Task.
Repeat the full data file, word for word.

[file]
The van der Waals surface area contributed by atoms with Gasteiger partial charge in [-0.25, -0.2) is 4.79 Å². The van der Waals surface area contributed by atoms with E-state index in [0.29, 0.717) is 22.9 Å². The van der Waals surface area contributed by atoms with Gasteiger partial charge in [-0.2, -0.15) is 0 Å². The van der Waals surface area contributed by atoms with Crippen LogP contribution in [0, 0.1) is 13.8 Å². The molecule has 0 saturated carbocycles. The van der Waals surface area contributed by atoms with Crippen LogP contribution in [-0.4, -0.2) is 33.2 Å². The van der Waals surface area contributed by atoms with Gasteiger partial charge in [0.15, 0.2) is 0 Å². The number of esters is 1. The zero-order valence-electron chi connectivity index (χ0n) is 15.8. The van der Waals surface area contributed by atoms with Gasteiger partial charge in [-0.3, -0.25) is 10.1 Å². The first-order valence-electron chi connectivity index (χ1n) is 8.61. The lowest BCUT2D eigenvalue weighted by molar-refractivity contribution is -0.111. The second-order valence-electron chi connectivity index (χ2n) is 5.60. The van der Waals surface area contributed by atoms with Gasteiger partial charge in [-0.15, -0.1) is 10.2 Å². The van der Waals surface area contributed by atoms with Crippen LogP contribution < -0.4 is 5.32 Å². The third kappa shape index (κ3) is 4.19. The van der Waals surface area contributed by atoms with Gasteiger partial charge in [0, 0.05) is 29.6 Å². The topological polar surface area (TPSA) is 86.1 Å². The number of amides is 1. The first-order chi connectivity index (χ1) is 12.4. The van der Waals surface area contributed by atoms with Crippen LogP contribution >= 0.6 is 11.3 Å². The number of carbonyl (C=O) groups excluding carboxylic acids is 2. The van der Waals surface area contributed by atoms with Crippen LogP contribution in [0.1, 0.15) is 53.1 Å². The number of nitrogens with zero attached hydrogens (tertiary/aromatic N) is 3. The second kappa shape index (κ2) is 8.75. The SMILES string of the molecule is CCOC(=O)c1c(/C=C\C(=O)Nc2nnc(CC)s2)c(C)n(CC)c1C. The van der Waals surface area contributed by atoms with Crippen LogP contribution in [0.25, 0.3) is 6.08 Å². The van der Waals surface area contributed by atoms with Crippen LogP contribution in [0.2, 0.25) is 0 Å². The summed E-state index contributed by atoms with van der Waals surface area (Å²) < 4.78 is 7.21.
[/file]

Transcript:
The van der Waals surface area contributed by atoms with Gasteiger partial charge in [-0.25, -0.2) is 4.79 Å². The van der Waals surface area contributed by atoms with E-state index in [0.29, 0.717) is 22.9 Å². The van der Waals surface area contributed by atoms with Gasteiger partial charge in [-0.2, -0.15) is 0 Å². The van der Waals surface area contributed by atoms with Crippen LogP contribution in [0, 0.1) is 13.8 Å². The molecule has 0 saturated carbocycles. The van der Waals surface area contributed by atoms with Crippen LogP contribution in [-0.4, -0.2) is 33.2 Å². The van der Waals surface area contributed by atoms with Gasteiger partial charge in [0.15, 0.2) is 0 Å². The number of esters is 1. The zero-order valence-electron chi connectivity index (χ0n) is 15.8. The van der Waals surface area contributed by atoms with Gasteiger partial charge in [-0.3, -0.25) is 10.1 Å². The first-order valence-electron chi connectivity index (χ1n) is 8.61. The lowest BCUT2D eigenvalue weighted by molar-refractivity contribution is -0.111. The second-order valence-electron chi connectivity index (χ2n) is 5.60. The van der Waals surface area contributed by atoms with Gasteiger partial charge in [-0.15, -0.1) is 10.2 Å². The van der Waals surface area contributed by atoms with Crippen LogP contribution < -0.4 is 5.32 Å². The third kappa shape index (κ3) is 4.19. The van der Waals surface area contributed by atoms with Gasteiger partial charge in [0, 0.05) is 29.6 Å². The topological polar surface area (TPSA) is 86.1 Å². The number of amides is 1. The first-order chi connectivity index (χ1) is 12.4. The van der Waals surface area contributed by atoms with Crippen LogP contribution >= 0.6 is 11.3 Å². The number of carbonyl (C=O) groups excluding carboxylic acids is 2. The van der Waals surface area contributed by atoms with Crippen LogP contribution in [0.1, 0.15) is 53.1 Å². The number of nitrogens with zero attached hydrogens (tertiary/aromatic N) is 3. The second kappa shape index (κ2) is 8.75. The SMILES string of the molecule is CCOC(=O)c1c(/C=C\C(=O)Nc2nnc(CC)s2)c(C)n(CC)c1C. The van der Waals surface area contributed by atoms with Crippen LogP contribution in [0.25, 0.3) is 6.08 Å². The van der Waals surface area contributed by atoms with Crippen LogP contribution in [0.2, 0.25) is 0 Å². The summed E-state index contributed by atoms with van der Waals surface area (Å²) < 4.78 is 7.21.